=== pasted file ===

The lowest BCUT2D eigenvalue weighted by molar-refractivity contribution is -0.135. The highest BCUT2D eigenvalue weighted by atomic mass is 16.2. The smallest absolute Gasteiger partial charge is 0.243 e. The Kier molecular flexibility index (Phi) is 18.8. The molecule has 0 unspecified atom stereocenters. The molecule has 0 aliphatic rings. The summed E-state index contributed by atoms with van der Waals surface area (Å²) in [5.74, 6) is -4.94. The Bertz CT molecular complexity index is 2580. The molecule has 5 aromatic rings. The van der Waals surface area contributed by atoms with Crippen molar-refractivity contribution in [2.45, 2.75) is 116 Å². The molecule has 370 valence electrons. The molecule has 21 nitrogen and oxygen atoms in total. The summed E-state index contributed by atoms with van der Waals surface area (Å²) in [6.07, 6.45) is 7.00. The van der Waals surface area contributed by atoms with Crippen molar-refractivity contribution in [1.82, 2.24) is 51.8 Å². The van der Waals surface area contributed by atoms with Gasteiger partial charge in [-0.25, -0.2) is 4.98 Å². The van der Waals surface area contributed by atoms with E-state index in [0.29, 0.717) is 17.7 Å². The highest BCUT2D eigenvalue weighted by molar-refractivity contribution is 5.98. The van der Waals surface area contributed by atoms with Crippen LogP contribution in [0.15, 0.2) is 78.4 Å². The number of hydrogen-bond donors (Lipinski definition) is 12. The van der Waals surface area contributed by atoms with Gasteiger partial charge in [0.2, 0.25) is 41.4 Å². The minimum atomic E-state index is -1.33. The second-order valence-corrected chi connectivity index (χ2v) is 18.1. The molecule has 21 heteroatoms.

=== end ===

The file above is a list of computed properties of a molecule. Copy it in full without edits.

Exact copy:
The lowest BCUT2D eigenvalue weighted by molar-refractivity contribution is -0.135. The highest BCUT2D eigenvalue weighted by atomic mass is 16.2. The smallest absolute Gasteiger partial charge is 0.243 e. The Kier molecular flexibility index (Phi) is 18.8. The molecule has 0 unspecified atom stereocenters. The molecule has 0 aliphatic rings. The summed E-state index contributed by atoms with van der Waals surface area (Å²) in [5.74, 6) is -4.94. The Bertz CT molecular complexity index is 2580. The molecule has 5 aromatic rings. The van der Waals surface area contributed by atoms with Crippen molar-refractivity contribution in [2.45, 2.75) is 116 Å². The molecule has 370 valence electrons. The molecule has 21 nitrogen and oxygen atoms in total. The summed E-state index contributed by atoms with van der Waals surface area (Å²) in [6.07, 6.45) is 7.00. The van der Waals surface area contributed by atoms with Crippen molar-refractivity contribution in [1.82, 2.24) is 51.8 Å². The van der Waals surface area contributed by atoms with Gasteiger partial charge in [-0.25, -0.2) is 4.98 Å². The van der Waals surface area contributed by atoms with E-state index in [0.29, 0.717) is 17.7 Å². The highest BCUT2D eigenvalue weighted by molar-refractivity contribution is 5.98. The van der Waals surface area contributed by atoms with Crippen LogP contribution in [0.15, 0.2) is 78.4 Å². The number of hydrogen-bond donors (Lipinski definition) is 12. The van der Waals surface area contributed by atoms with Gasteiger partial charge in [0.2, 0.25) is 41.4 Å². The minimum atomic E-state index is -1.33. The second-order valence-corrected chi connectivity index (χ2v) is 18.1. The molecule has 21 heteroatoms.